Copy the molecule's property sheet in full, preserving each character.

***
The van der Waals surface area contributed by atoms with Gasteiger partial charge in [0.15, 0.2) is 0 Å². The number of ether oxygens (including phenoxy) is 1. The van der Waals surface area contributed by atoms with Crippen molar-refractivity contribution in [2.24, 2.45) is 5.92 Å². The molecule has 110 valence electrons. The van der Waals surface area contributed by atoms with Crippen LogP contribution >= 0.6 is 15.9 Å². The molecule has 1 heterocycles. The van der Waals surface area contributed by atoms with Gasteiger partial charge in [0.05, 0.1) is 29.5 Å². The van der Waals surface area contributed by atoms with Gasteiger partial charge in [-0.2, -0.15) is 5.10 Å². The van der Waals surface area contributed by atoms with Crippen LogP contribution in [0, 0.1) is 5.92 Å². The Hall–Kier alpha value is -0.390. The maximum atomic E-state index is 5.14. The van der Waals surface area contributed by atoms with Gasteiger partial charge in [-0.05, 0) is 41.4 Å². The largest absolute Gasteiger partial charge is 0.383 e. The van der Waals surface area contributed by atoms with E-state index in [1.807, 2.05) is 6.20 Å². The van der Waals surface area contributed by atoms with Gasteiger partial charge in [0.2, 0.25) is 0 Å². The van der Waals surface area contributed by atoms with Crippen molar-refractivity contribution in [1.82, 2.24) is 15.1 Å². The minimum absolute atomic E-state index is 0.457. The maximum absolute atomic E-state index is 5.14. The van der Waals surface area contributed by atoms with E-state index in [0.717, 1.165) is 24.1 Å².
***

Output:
The van der Waals surface area contributed by atoms with Gasteiger partial charge in [0.15, 0.2) is 0 Å². The number of ether oxygens (including phenoxy) is 1. The van der Waals surface area contributed by atoms with Crippen molar-refractivity contribution in [2.24, 2.45) is 5.92 Å². The molecule has 110 valence electrons. The van der Waals surface area contributed by atoms with Crippen LogP contribution >= 0.6 is 15.9 Å². The molecule has 1 heterocycles. The van der Waals surface area contributed by atoms with Gasteiger partial charge in [0.05, 0.1) is 29.5 Å². The van der Waals surface area contributed by atoms with Gasteiger partial charge in [-0.2, -0.15) is 5.10 Å². The van der Waals surface area contributed by atoms with Crippen LogP contribution in [0, 0.1) is 5.92 Å². The Hall–Kier alpha value is -0.390. The maximum atomic E-state index is 5.14. The van der Waals surface area contributed by atoms with Gasteiger partial charge in [-0.05, 0) is 41.4 Å². The largest absolute Gasteiger partial charge is 0.383 e. The van der Waals surface area contributed by atoms with E-state index in [1.807, 2.05) is 6.20 Å². The van der Waals surface area contributed by atoms with Gasteiger partial charge in [0.2, 0.25) is 0 Å². The van der Waals surface area contributed by atoms with Crippen molar-refractivity contribution in [1.82, 2.24) is 15.1 Å². The minimum absolute atomic E-state index is 0.457. The maximum absolute atomic E-state index is 5.14. The van der Waals surface area contributed by atoms with E-state index in [0.717, 1.165) is 24.1 Å².